Writing this novel is the hardest thing I’ve ever done, but at the same time nothing has ever made me as happy as when I have been working on it.

Confusing, right?

Some days really sucked¬†and I questioned what the hell I was doing, while other days it was nothing but¬†pure joy.¬†Something that helped me tremendously during this process was the support in the writing community. I truly find it amazing that so many authors are willing to share their experiences for aspiring writers like myself. Reading that authors like Neil Gaiman, George R.R. Martin and others still struggle to this day, made me realize it was normal. It’s not only them, most authors I have talked to say the same thing: writing is fucking hard but you just have to push through.

So what happens now?

I’ll let the script rest for a while, so I can get some distance from it before it’s time to revise. I have hundreds of notes that I scribbled down of things I want to change/add/fix.
I want to make sure the story is where I want it to be before I start sharing it with the beta-readers.

Before the editing begins, I’ll take a break from the novel and¬†work on a short story I have in my head. I also want to catch up on some tv-shows, games and movies that I have missed, either that or I’ll just sleep for a while.

Today is a great day ūüôā

 

 

 

 

 

 

Going After Your Dreams

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The road to get where I’m today has not been a straight line. The only constant factor in my life is that I’ve always wanted to work with writing in some capacity.

Oh, yes, I had a short stint where I wanted to be an actor, which made me study theater for four years in high school. That’s definitely behind me now.

Anyhow, after high school I studied film & TV-production (with a focus on script writing) for a year. Afterwards, I felt kind of sick of theater and television, and a big reason for this was video games. Video games felt so fresh and explosive compared to the movie and TV industry.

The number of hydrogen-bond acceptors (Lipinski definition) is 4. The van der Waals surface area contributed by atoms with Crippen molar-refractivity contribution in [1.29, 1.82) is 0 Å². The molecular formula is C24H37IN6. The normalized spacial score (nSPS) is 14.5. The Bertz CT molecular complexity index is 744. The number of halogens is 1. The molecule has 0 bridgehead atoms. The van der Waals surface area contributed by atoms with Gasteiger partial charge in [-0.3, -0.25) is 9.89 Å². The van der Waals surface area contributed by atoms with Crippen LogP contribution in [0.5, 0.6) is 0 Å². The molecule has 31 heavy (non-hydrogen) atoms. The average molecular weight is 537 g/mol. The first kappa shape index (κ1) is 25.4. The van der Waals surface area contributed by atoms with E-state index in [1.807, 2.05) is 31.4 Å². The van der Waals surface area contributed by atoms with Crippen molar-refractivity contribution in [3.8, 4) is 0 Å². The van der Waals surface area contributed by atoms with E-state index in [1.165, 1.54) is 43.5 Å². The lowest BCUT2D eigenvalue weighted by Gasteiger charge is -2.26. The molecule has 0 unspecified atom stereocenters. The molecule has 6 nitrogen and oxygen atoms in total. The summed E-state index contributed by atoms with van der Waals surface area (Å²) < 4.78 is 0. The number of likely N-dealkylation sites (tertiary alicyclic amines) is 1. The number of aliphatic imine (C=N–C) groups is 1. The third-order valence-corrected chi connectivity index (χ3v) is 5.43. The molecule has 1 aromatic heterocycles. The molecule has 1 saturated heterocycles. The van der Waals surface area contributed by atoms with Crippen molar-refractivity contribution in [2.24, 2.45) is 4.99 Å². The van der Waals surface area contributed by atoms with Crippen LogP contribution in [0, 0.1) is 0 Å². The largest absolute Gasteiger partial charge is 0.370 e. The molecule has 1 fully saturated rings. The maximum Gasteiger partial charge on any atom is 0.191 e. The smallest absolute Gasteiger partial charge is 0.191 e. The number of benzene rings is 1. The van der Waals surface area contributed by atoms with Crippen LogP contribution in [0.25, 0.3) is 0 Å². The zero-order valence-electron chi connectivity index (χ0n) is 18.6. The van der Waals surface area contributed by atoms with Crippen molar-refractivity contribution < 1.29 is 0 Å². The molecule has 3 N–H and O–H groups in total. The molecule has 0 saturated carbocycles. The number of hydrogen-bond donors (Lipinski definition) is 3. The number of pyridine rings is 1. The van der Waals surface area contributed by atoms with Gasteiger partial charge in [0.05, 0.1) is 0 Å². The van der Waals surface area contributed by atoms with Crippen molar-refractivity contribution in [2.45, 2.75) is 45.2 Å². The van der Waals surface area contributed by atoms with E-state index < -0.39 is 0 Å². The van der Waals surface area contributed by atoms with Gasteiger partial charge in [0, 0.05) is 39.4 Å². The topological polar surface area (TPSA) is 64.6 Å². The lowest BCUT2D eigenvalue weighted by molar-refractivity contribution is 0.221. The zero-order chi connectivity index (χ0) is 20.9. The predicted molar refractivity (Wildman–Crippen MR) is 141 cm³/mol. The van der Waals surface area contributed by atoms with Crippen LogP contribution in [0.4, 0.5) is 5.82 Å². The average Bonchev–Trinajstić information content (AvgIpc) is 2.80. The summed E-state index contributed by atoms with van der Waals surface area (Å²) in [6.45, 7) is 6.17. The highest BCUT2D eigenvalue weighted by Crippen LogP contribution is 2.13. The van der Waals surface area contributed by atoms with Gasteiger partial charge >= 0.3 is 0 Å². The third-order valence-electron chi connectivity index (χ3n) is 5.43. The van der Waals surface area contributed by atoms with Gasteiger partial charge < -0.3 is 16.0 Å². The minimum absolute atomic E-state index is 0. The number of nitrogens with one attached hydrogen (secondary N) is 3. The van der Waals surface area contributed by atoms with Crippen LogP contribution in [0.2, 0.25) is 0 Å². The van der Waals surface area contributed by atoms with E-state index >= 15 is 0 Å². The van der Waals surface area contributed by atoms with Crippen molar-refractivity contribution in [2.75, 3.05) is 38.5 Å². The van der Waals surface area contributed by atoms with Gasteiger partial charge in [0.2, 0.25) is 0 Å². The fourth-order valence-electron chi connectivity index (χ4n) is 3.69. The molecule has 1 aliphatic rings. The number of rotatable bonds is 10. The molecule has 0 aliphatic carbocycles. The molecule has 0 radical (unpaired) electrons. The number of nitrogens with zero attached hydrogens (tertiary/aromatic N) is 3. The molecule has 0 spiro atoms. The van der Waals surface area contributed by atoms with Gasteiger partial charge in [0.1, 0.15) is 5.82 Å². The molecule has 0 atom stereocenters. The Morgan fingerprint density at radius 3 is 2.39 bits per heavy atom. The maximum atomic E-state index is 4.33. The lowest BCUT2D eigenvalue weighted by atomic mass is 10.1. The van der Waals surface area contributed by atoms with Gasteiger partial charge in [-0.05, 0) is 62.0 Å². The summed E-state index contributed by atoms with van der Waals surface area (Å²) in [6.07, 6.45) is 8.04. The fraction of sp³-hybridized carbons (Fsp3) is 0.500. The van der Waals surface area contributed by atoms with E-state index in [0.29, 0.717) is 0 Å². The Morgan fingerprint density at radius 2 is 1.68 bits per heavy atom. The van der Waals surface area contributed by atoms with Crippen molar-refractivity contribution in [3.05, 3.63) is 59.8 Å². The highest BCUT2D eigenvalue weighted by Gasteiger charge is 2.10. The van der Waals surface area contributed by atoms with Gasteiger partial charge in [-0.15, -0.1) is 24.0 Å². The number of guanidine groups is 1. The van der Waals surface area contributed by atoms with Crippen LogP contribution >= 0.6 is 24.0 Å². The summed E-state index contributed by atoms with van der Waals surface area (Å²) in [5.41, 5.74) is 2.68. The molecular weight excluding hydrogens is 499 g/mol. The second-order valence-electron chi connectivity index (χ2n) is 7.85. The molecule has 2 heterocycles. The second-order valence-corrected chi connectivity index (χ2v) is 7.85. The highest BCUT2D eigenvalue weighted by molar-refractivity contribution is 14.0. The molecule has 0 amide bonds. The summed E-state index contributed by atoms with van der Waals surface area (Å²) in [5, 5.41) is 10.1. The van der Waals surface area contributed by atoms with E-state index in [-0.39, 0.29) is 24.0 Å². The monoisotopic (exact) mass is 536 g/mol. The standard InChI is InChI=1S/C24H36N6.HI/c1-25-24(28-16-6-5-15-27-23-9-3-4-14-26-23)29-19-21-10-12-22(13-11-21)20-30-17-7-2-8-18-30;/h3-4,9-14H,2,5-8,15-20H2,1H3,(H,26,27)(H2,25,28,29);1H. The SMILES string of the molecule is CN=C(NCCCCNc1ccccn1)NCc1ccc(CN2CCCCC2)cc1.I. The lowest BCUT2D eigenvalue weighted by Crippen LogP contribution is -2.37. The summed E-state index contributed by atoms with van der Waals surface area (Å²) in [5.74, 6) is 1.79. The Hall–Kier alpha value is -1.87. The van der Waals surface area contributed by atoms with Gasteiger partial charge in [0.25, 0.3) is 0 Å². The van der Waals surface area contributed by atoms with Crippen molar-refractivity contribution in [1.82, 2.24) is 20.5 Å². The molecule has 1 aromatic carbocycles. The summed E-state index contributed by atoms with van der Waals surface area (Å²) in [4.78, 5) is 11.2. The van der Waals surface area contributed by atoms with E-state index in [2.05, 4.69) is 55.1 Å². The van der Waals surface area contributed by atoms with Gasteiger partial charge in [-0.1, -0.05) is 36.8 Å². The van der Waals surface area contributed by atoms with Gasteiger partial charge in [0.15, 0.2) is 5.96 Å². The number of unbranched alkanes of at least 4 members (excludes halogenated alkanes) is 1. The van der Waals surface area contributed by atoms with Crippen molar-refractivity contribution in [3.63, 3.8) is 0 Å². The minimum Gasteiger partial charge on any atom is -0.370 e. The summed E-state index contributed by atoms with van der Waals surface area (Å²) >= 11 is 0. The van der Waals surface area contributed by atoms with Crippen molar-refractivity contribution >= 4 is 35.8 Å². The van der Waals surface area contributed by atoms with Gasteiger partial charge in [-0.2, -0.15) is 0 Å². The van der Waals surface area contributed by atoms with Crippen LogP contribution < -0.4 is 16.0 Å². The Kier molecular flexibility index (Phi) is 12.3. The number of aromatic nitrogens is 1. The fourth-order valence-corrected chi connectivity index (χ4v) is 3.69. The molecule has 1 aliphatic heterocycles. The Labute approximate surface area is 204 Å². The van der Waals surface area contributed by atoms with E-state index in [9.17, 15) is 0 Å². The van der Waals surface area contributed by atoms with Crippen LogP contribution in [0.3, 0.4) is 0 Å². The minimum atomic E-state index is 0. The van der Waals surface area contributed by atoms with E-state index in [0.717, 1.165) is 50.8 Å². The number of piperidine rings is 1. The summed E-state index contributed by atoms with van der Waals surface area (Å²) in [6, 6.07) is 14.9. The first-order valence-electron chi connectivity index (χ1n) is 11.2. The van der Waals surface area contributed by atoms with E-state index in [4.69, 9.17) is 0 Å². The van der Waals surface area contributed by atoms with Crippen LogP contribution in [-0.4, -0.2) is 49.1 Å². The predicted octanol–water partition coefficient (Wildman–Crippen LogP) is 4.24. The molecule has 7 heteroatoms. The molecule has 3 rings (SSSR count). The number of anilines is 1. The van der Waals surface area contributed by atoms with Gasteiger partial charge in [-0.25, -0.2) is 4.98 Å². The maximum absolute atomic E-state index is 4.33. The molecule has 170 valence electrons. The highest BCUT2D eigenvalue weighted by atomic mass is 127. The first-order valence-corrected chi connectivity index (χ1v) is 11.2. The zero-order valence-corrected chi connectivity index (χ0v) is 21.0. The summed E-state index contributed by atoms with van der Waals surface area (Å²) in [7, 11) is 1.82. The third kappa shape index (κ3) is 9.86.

I have been a gamer my whole life, but it wasn’t until I was in my early twenties¬†that I realized working with games was a possibility. For some reason, that never crossed my mind all those hours playing in front of the TV.
I remember¬†having a discussion with my older brother ¬†about my future, when he asked: ¬†“what about games? You always play video games. Can’t you study something so you can be one of those people actually making games?”

I started studying game design at Future Games Academy in 2009, and I’ve been working professionally in the gaming industry since 2011, mainly as a producer/project manager. But when I started out I had a different goal, which was to make up worlds and write stories for games. During my studies I quickly learnt that the chances of that happening was minimal. The writers in the industry (the ones I know) didn’t have any kind of eduction, and it was mostly about being at the right place at the right time.

But here we are now, seven years later, at the start of 2016, and it is with immense happiness that I can officially share my new title of Writer at Starbreeze Studios! My focus will be on the story and characters of PAYDAY 2, and I will give it my all in creating cool and new experiences for all our players around the world!

I have always hated the word ‘impossible’, and have always believed that if you set your mind on something and give it your all, the universe will find ways to back you up. One dream fulfilled, now we go after that book contract ūüėČ

Just Do It  (click it)